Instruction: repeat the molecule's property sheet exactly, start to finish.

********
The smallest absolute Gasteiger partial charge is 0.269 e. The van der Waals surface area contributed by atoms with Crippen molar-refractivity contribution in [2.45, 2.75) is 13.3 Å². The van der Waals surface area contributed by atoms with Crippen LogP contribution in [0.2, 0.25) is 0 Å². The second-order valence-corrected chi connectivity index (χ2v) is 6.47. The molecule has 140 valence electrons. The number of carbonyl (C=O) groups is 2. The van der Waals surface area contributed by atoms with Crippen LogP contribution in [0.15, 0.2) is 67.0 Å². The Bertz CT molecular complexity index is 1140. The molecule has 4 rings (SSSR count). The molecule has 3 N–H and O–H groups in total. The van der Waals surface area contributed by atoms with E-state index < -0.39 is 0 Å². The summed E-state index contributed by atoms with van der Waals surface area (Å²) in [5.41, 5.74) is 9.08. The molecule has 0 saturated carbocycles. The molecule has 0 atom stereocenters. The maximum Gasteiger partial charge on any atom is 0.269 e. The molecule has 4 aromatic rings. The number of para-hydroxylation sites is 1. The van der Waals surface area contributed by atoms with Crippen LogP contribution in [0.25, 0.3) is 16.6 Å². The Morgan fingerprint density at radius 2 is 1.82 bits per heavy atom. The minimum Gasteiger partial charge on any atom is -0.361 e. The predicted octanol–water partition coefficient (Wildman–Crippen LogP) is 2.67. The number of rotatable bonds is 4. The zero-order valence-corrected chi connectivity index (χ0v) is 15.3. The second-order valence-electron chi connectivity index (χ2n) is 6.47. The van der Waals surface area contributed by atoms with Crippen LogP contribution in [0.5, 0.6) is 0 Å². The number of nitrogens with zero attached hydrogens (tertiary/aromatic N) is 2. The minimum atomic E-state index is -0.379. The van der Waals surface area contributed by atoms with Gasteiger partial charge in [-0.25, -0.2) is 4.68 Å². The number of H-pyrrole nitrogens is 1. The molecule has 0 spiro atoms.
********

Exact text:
The smallest absolute Gasteiger partial charge is 0.269 e. The van der Waals surface area contributed by atoms with Crippen molar-refractivity contribution in [2.45, 2.75) is 13.3 Å². The van der Waals surface area contributed by atoms with Crippen LogP contribution in [0.2, 0.25) is 0 Å². The second-order valence-corrected chi connectivity index (χ2v) is 6.47. The molecule has 140 valence electrons. The number of carbonyl (C=O) groups is 2. The van der Waals surface area contributed by atoms with Crippen LogP contribution in [0.15, 0.2) is 67.0 Å². The Bertz CT molecular complexity index is 1140. The molecule has 4 rings (SSSR count). The molecule has 3 N–H and O–H groups in total. The van der Waals surface area contributed by atoms with E-state index < -0.39 is 0 Å². The summed E-state index contributed by atoms with van der Waals surface area (Å²) in [5.41, 5.74) is 9.08. The molecule has 0 saturated carbocycles. The molecule has 0 atom stereocenters. The maximum Gasteiger partial charge on any atom is 0.269 e. The molecule has 4 aromatic rings. The number of para-hydroxylation sites is 1. The van der Waals surface area contributed by atoms with Crippen LogP contribution in [0.25, 0.3) is 16.6 Å². The Morgan fingerprint density at radius 2 is 1.82 bits per heavy atom. The minimum Gasteiger partial charge on any atom is -0.361 e. The predicted octanol–water partition coefficient (Wildman–Crippen LogP) is 2.67. The number of rotatable bonds is 4. The zero-order valence-corrected chi connectivity index (χ0v) is 15.3. The second-order valence-electron chi connectivity index (χ2n) is 6.47. The van der Waals surface area contributed by atoms with Crippen LogP contribution in [0.5, 0.6) is 0 Å². The number of nitrogens with zero attached hydrogens (tertiary/aromatic N) is 2. The minimum atomic E-state index is -0.379. The van der Waals surface area contributed by atoms with Gasteiger partial charge in [-0.25, -0.2) is 4.68 Å². The number of H-pyrrole nitrogens is 1. The molecule has 0 spiro atoms.